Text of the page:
Format

Send to

Choose Destination
Front Immunol. 2017 Jan 25;8:26. doi: 10.3389/fimmu.2017.00026. eCollection 2017.

Plasma Levels of Macrophage Migration Inhibitory Factor and d-Dopachrome Tautomerase Show a Highly Specific Profile in Early Life.

Author information

1
Infectious Diseases Service, Lausanne University Hospital , Lausanne , Switzerland.
2
Paediatric Intensive Care Unit, Lady Cilento Children's Hospital, Children's Health Queensland, South Brisbane, QLD, Australia; Paediatric Critical Care Research Group, Mater Research Institute, University of Queensland, Brisbane, QLD, Australia; Department of Pediatrics, Bern University Hospital, University of Bern, Bern, Switzerland.
3
Infectious Diseases Service, Lausanne University Hospital, Lausanne, Switzerland; Service of Neonatology, Lausanne University Hospital, Lausanne, Switzerland.
4
Department of Neonatology, University of Basel Children's Hospital (UKBB) , Basel , Switzerland.
5
Service of Neonatology, Lausanne University Hospital , Lausanne , Switzerland.
6
Department of Biopharmacy, Institute for Medical Immunology, Université Libre de Bruxelles (ULB) , Brussels , Belgium.
7
Department of Laboratory Medicine, Radboud University Medical Centre , Nijmegen , Netherlands.
8
Department of Medicine, Yale University , New Haven, CT , USA.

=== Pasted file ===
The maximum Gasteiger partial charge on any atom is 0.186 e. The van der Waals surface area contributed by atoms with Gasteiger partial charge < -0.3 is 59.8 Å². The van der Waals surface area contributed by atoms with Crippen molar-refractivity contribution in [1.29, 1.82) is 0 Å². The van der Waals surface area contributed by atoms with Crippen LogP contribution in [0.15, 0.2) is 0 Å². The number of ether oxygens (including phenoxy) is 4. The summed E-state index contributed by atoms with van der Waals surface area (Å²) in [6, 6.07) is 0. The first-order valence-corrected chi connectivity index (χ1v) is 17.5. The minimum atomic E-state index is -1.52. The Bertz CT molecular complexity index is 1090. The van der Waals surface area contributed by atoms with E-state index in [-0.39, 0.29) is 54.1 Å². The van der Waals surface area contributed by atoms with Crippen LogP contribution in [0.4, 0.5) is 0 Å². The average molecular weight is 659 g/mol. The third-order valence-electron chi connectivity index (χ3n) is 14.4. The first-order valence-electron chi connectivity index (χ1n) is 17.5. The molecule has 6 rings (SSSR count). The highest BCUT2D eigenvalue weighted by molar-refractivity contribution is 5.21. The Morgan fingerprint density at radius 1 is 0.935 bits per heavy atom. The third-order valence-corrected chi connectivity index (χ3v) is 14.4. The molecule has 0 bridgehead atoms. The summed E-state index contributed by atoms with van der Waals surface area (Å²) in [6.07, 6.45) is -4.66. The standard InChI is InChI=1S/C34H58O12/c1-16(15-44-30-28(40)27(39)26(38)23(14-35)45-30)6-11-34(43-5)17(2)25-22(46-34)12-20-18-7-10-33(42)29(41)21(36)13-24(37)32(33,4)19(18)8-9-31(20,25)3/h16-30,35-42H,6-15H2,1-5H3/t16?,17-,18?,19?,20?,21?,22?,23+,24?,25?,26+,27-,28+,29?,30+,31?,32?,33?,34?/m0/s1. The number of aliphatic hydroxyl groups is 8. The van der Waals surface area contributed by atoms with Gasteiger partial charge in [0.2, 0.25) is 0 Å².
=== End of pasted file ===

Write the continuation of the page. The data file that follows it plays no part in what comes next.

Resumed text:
Abstract

Macrophage migration inhibitory factor (MIF) is a pleiotropic, constitutively expressed, pro-inflammatory cytokine and an important regulator of immune responses. d-dopachrome tautomerase (DDT), a newly described member of the MIF protein superfamily, shares sequence homology and biological activities with MIF. We recently reported that high expression levels of MIF sustain innate immune responses in newborns. Here, we elected to further characterize age-dependent MIF expression and to define whether DDT shares a similar expression profile with MIF. Therefore, we delineated the circulating concentrations of MIF and DDT throughout life using a large cohort of 307 subjects including fetuses, newborns, infants, children, and adults. Compared to levels measured in healthy adults (median: 5.7 ng/ml for MIF and 16.8 ng/ml for DDT), MIF and DDT plasma concentrations were higher in fetuses (median: 48.9 and 29.6 ng/ml), increased further at birth (median: 82.6 and 52.0 ng/ml), reached strikingly elevated levels on postnatal day 4 (median: 109.5 and 121.6 ng/ml), and decreased to adult levels during the first months of life. A strong correlation was observed between MIF and DDT concentrations in all age groups (R = 0.91, P < 0.0001). MIF and DDT levels correlated with concentrations of vascular endothelial growth factor, a protein upregulated under low oxygen tension and implicated in vascular and lung development (R = 0.70, P < 0.0001 for MIF and R = 0.65, P < 0.0001 for DDT). In very preterm infants, lower levels of MIF and DDT on postnatal day 6 were associated with an increased risk of developing bronchopulmonary dysplasia and late-onset neonatal sepsis. Thus, MIF and DDT plasma levels show a highly specific developmental profile in early life, supporting an important role for these cytokines during the neonatal period.

KEYWORDS:

bronchopulmonary dysplasia; d-dopachrome tautomerase; fetus; healthy adult; innate immunity; macrophage migration inhibitory factor; neonate; sepsis

Supplemental Content

Full text links

Icon for Frontiers Media SA Icon for PubMed Central
Loading ...
Support Center